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Climate and Democracy

SINCE ITS BIRTH IN REVOLUTIONS THAT SWEPT THE ATLANTIC WORLD two centuries ago, modern democracy has developed under a relatively stable, if gradually warming, global climate. Now, even as they are beset by a diverse set of challenges – including right-wing populism, increasingly powerful authoritarian regimes, forms of media susceptible to disinformation campaigns, the impacts of the pandemic, and mass migrations sparked by environmental stresses, political instability, and economic inequality – the world’s democracies must also face accelerating climate change as it intersects with these other pressures in unpredictable and potentially devastating ways. In its 2023-24 theme year, CLIMATE AND DEMOCRACY, the Andrea Mitchell Center partners with the Penn Program in Environmental Humanities to explore the risks posed by climate change to democratic norms, as well as the capacity of democratic institutions to address the issue. And while it is possible to imagine a future in which natural disasters and democratic failures compound one another, we are asking how climate solutions and democratic values might reinforce each other and lead to greater political and environmental resilience.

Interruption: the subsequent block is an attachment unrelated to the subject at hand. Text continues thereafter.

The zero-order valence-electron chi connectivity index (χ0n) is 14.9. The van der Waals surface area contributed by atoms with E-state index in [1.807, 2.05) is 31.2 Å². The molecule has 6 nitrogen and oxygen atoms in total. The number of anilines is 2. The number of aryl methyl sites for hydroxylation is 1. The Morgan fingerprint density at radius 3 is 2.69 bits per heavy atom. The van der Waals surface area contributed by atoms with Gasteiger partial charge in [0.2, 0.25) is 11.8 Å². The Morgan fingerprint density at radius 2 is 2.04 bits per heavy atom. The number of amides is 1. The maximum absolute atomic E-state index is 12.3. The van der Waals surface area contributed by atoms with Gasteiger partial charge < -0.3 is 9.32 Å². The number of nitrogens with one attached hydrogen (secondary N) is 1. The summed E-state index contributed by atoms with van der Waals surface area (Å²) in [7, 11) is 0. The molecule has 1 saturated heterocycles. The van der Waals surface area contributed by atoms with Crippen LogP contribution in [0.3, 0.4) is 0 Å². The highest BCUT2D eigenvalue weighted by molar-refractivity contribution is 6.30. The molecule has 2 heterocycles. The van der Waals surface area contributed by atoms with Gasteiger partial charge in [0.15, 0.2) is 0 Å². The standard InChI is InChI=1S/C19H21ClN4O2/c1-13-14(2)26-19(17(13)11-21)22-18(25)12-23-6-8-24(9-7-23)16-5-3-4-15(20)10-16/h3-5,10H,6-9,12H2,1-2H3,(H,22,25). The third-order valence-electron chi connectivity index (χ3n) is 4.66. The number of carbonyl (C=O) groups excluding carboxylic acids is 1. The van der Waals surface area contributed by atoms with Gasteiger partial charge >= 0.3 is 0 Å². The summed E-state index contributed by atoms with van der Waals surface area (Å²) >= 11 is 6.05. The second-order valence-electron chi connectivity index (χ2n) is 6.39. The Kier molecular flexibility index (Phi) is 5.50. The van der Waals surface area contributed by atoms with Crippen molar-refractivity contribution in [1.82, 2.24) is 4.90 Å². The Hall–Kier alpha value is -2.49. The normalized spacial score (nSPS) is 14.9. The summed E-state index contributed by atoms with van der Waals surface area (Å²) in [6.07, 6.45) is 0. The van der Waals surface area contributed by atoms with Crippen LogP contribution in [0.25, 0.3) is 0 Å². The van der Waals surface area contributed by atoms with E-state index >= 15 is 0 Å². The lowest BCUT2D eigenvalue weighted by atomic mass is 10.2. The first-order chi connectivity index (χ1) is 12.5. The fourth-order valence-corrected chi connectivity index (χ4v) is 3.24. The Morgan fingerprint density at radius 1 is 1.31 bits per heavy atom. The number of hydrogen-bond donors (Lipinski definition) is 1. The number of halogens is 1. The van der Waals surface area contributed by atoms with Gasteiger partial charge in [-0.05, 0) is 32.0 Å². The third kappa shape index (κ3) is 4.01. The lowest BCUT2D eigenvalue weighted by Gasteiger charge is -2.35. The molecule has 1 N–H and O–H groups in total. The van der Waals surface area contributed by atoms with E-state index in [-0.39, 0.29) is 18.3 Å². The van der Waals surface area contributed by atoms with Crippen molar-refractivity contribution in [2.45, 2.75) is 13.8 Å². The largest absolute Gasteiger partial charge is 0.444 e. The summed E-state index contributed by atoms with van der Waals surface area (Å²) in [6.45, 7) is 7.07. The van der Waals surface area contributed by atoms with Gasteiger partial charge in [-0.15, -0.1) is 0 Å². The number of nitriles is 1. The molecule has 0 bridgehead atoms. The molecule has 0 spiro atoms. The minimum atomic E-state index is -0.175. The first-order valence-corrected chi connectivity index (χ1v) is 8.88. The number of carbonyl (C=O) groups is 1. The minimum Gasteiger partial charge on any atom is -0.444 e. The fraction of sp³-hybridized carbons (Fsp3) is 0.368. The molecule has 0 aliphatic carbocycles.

Energy Justice in a Climate-Changing World

Thu. October 19, 4:30pm to 6:00pm
133 S. 36th Street, Room 250 (Forum)
In-person and online: Zoom link sent to registered attendees.

A discussion with BENJAMIN SOVACOOL (Boston University), moderated by SANYA CARLEY (Penn Kleinman Center for Energy Policy).

CLEAN AND RENEWABLE ENERGY, like that from dirty sources, requires significant technological infrastructure, with potentially deep impacts on the wellbeing of surrounding communities and ecosystems. In this conversation, leading energy justice thinker BENJAMIN SOVACOOL (Boston University) grapples with the economics, politics, and environmental tradeoffs of energy production. He considers how and why any energy transition must account for social and multispecies justice. How can we conceptualize energy justice? What does it look like on the ground? And what cross-sector alliances can achieve clean energy transitions without perpetuating dirty energy injustices? Moderated by SANYA CARLEY (Kleinman Center for Energy Policy).

Fossil Fuels and Autocrats, in Russia and Beyond

Thu. November 16, 4:30pm to 6:00pm
133 S. 36th Street, Room 250 (Forum)
In-person and online: Zoom link sent to registered attendees.

A panel discussion with MAX BERGMANN (Center for Strategic and International Studies), moderated by MITCHELL ORENSTEIN (Penn Russian and East European Studies).